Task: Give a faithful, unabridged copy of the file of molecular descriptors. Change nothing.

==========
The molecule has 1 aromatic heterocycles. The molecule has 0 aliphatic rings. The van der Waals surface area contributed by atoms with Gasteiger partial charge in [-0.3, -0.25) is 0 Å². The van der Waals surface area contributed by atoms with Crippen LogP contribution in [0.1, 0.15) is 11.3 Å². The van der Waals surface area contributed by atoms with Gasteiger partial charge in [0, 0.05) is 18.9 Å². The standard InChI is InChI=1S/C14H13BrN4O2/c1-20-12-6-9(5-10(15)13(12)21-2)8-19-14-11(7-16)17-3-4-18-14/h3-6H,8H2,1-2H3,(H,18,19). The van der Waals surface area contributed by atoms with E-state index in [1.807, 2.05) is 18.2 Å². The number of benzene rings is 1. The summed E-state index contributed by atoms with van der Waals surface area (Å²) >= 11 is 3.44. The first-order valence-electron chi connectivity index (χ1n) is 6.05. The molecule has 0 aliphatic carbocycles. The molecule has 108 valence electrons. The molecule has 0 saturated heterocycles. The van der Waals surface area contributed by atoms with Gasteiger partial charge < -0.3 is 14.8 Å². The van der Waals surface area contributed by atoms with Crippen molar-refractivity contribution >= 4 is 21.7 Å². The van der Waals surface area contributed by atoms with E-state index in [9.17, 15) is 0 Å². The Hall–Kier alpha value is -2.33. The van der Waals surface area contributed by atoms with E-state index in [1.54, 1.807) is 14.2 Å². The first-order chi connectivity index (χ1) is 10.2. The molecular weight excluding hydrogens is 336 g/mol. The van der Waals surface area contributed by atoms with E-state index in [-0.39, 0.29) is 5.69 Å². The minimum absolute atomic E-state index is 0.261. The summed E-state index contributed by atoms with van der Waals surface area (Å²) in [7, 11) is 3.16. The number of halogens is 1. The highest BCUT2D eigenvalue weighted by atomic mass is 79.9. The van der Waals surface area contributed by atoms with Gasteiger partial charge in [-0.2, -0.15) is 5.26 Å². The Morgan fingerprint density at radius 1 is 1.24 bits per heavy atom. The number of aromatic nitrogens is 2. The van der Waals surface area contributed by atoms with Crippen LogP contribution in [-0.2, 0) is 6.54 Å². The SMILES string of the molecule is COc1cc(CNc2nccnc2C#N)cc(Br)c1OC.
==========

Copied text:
The molecule has 1 aromatic heterocycles. The molecule has 0 aliphatic rings. The van der Waals surface area contributed by atoms with Gasteiger partial charge in [-0.3, -0.25) is 0 Å². The van der Waals surface area contributed by atoms with Crippen LogP contribution in [0.1, 0.15) is 11.3 Å². The van der Waals surface area contributed by atoms with Gasteiger partial charge in [0, 0.05) is 18.9 Å². The standard InChI is InChI=1S/C14H13BrN4O2/c1-20-12-6-9(5-10(15)13(12)21-2)8-19-14-11(7-16)17-3-4-18-14/h3-6H,8H2,1-2H3,(H,18,19). The van der Waals surface area contributed by atoms with E-state index in [1.807, 2.05) is 18.2 Å². The number of benzene rings is 1. The summed E-state index contributed by atoms with van der Waals surface area (Å²) >= 11 is 3.44. The first-order valence-electron chi connectivity index (χ1n) is 6.05. The molecule has 0 aliphatic carbocycles. The molecule has 108 valence electrons. The molecule has 0 saturated heterocycles. The van der Waals surface area contributed by atoms with Gasteiger partial charge < -0.3 is 14.8 Å². The van der Waals surface area contributed by atoms with Crippen molar-refractivity contribution >= 4 is 21.7 Å². The van der Waals surface area contributed by atoms with E-state index in [9.17, 15) is 0 Å². The Hall–Kier alpha value is -2.33. The van der Waals surface area contributed by atoms with E-state index in [1.54, 1.807) is 14.2 Å². The first-order chi connectivity index (χ1) is 10.2. The molecular weight excluding hydrogens is 336 g/mol. The van der Waals surface area contributed by atoms with E-state index in [-0.39, 0.29) is 5.69 Å². The minimum absolute atomic E-state index is 0.261. The summed E-state index contributed by atoms with van der Waals surface area (Å²) in [7, 11) is 3.16. The number of halogens is 1. The highest BCUT2D eigenvalue weighted by atomic mass is 79.9. The van der Waals surface area contributed by atoms with Gasteiger partial charge in [-0.2, -0.15) is 5.26 Å². The Morgan fingerprint density at radius 1 is 1.24 bits per heavy atom. The number of aromatic nitrogens is 2. The van der Waals surface area contributed by atoms with Crippen LogP contribution in [-0.2, 0) is 6.54 Å². The SMILES string of the molecule is COc1cc(CNc2nccnc2C#N)cc(Br)c1OC.